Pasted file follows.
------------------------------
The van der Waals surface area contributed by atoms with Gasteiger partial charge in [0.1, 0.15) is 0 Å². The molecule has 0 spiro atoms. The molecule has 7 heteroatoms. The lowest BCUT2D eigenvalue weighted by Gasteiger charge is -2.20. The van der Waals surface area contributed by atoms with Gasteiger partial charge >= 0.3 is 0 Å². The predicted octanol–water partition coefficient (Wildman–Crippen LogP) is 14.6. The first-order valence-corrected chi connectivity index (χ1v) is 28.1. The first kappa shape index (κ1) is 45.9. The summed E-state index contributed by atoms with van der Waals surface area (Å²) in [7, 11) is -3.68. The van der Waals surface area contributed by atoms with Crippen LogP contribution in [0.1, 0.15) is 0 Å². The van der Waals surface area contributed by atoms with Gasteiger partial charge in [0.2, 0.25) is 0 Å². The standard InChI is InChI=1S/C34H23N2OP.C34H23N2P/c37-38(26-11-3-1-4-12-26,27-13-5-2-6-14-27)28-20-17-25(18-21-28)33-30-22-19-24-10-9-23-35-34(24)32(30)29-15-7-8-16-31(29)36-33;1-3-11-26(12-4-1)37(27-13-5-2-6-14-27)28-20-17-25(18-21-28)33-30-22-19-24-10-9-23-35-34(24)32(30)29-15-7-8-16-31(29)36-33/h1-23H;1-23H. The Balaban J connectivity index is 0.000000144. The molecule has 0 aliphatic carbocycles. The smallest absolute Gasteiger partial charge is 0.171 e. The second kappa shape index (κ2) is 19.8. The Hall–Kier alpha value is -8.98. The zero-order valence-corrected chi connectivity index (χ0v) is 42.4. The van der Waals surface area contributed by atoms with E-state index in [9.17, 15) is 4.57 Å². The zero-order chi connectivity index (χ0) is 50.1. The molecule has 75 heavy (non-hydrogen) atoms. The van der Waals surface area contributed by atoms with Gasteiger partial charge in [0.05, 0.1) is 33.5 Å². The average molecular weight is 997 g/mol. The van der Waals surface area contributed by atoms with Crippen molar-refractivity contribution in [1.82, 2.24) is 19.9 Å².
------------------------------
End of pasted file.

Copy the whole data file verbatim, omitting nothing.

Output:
The van der Waals surface area contributed by atoms with Gasteiger partial charge in [0.1, 0.15) is 0 Å². The molecule has 0 spiro atoms. The molecule has 7 heteroatoms. The lowest BCUT2D eigenvalue weighted by Gasteiger charge is -2.20. The van der Waals surface area contributed by atoms with Gasteiger partial charge >= 0.3 is 0 Å². The predicted octanol–water partition coefficient (Wildman–Crippen LogP) is 14.6. The first-order valence-corrected chi connectivity index (χ1v) is 28.1. The first kappa shape index (κ1) is 45.9. The summed E-state index contributed by atoms with van der Waals surface area (Å²) in [7, 11) is -3.68. The van der Waals surface area contributed by atoms with Crippen LogP contribution in [0.1, 0.15) is 0 Å². The van der Waals surface area contributed by atoms with Gasteiger partial charge in [0.2, 0.25) is 0 Å². The standard InChI is InChI=1S/C34H23N2OP.C34H23N2P/c37-38(26-11-3-1-4-12-26,27-13-5-2-6-14-27)28-20-17-25(18-21-28)33-30-22-19-24-10-9-23-35-34(24)32(30)29-15-7-8-16-31(29)36-33;1-3-11-26(12-4-1)37(27-13-5-2-6-14-27)28-20-17-25(18-21-28)33-30-22-19-24-10-9-23-35-34(24)32(30)29-15-7-8-16-31(29)36-33/h1-23H;1-23H. The Balaban J connectivity index is 0.000000144. The molecule has 0 aliphatic carbocycles. The smallest absolute Gasteiger partial charge is 0.171 e. The second kappa shape index (κ2) is 19.8. The Hall–Kier alpha value is -8.98. The zero-order valence-corrected chi connectivity index (χ0v) is 42.4. The van der Waals surface area contributed by atoms with E-state index in [9.17, 15) is 4.57 Å². The zero-order chi connectivity index (χ0) is 50.1. The molecule has 75 heavy (non-hydrogen) atoms. The van der Waals surface area contributed by atoms with Gasteiger partial charge in [0.05, 0.1) is 33.5 Å². The average molecular weight is 997 g/mol. The van der Waals surface area contributed by atoms with Crippen molar-refractivity contribution in [1.82, 2.24) is 19.9 Å².